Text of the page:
July 22, 2024

The rise of a whole new position, or engineering skill set, in high-growth organizations during the past five years has been one of the numerous developments. This function is called product engineering. Searches for product engineers have increased by over 80% in the past year and are now three times higher than they were only two years ago, according to a cursory look at Google search statistics.

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It may be easy, if you’ve never heard of this position before, to write it off as just another hiring term employed by employers to find “rockstar” applicants to fill traditionally distinct jobs.

Product engineering is more than just a trendy hybrid job, though. It is quickly evolving into a distinct field with its own tech stack and traits.

This article will explain what product engineering is, how it varies from other fields of study, why high-growth start-ups find it so helpful, and what tools and methods product engineers usually employ.

In any case, what is product engineering?

A product engineer is, in the simplest terms, a person who combines the abilities and responsibilities of a software engineer and a product manager. In real life, this implies that while product engineers are capable of writing code, they also interact directly with users and have general responsibility for a feature or product. They usually concentrate on front-end work and dedicate most of their time to technical activities, however this isn’t always the case. They may also be full-stack or backend engineers.

Product engineers typically possess a keen sense of empathy and curiosity, which they apply to create increasingly complex and comprehensive products. The Pragmatic Engineer once said:

“[Product engineers] have empathy for the emotions that consumers experience and the advantages that come from utilizing the product. They frequently get right into company and user metrics data, obtaining it in any way they can.They act in this way because they are naturally interested.

According to Pragmatic Engineer, product engineers must be excellent communicators with both engineers and non-engineers. Strong product managers undoubtedly possess these kinds of soft talents, but they also work particularly effectively when combined with a software engineer’s technical aptitude.

Last but not least, product engineers frequently have an obsession with data and can use it in conjunction with their empathy to identify new opportunities for a team or a product. To obtain as much data as they can and test new concepts, product engineers frequently combine surveys, A/B testing, and product analytics tools.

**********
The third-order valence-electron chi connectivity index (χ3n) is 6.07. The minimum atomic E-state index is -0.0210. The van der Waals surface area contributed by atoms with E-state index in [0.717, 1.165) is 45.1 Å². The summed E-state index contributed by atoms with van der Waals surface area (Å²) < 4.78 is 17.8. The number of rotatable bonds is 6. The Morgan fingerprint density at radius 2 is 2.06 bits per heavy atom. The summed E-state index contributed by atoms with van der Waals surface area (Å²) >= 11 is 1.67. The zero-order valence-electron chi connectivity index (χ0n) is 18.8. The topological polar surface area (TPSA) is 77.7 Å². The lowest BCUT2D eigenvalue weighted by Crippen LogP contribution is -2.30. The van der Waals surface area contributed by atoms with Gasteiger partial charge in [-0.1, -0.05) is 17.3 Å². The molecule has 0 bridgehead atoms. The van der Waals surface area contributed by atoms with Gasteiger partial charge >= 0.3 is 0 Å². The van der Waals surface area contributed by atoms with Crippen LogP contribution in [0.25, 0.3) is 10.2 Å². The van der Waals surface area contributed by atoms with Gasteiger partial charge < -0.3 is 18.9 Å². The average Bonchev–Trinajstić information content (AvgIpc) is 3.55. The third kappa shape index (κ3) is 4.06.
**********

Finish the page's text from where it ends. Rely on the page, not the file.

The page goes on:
Once more from the Pragmatic Engineer: “They frequently go right into business and user metrics data, obtaining this information in whatever way they can. If it is feasible, they could access it directly. If not, they might speak with the data scientists or product manager.

Why Do We Need Product Engineers?

Because of their enormous potential influence, competent software engineers and product managers are already among the most valued personnel of a firm. Product engineers are still extremely essential, though, because they can work independently within a team. A product engineer is capable of handling both tasks independently, as opposed to depending on a product manager to establish the strategy or a software engineer to carry it out.

In practice, this means that product engineers are constantly seeking out customer feedback, identifying potential edge situations for the product, and taking appropriate action based on the information they get. Above all, they are scheming for better products and creating prototypes to measure the effects.

“Product engineers are always seeking autonomy and fast decision making,” to paraphrase Sherif Mansour.

Naturally, when a product or team is in its early stages and there is still a lot of uncharted territory to cover and product-market fit may not be proven, product engineers are very valuable and in high demand. Product engineers may make significant contributions to a company in these kinds of settings if they have the appropriate tools.

Which Stack Are Used by Product Engineers?

Product engineers frequently make use of tools used by other roles, such as product managers, marketers, and designers, in addition to the standard engineering tools, such a code editor:

Feature Flag Software: To swiftly roll out new features or introduce beta versions of new prototypes so they may collect user statistics, use programs like LaunchDarkly or PostHog.

Session Replay Tools: To get data on how users truly interact with a feature, utilize tools like HotJar or PostHog. User surveys are frequently employed as a follow-up method to obtain more input.

A/B Experimentation Platforms: To validate theories and assess the effects of front-end modifications to a product, use platforms like PostHog or VWO.

CI/CD Tools: To facilitate continuous iteration and free up engineers to concentrate on product vision rather than infrastructure, use tools like GitLab.

Product analytics are another crucial component of the stack as product engineers find immense value in data in all its forms. Product developers may analyze data with tools like Amplitude, Mixpanel, and PostHog to uncover new opportunities. Actually, PostHog offers a special program just for businesses that includes a whopping $50,000 in credit along with many other benefits.

In summary

As we’ve discussed here, since product engineers frequently make direct contributions to software projects, there doesn’t always have to be a “either-or” choice between software and product engineering. However, the discipline’s ascent indicates that it’s becoming more and more important to be able to provide goods faster while integrating customer input based on data.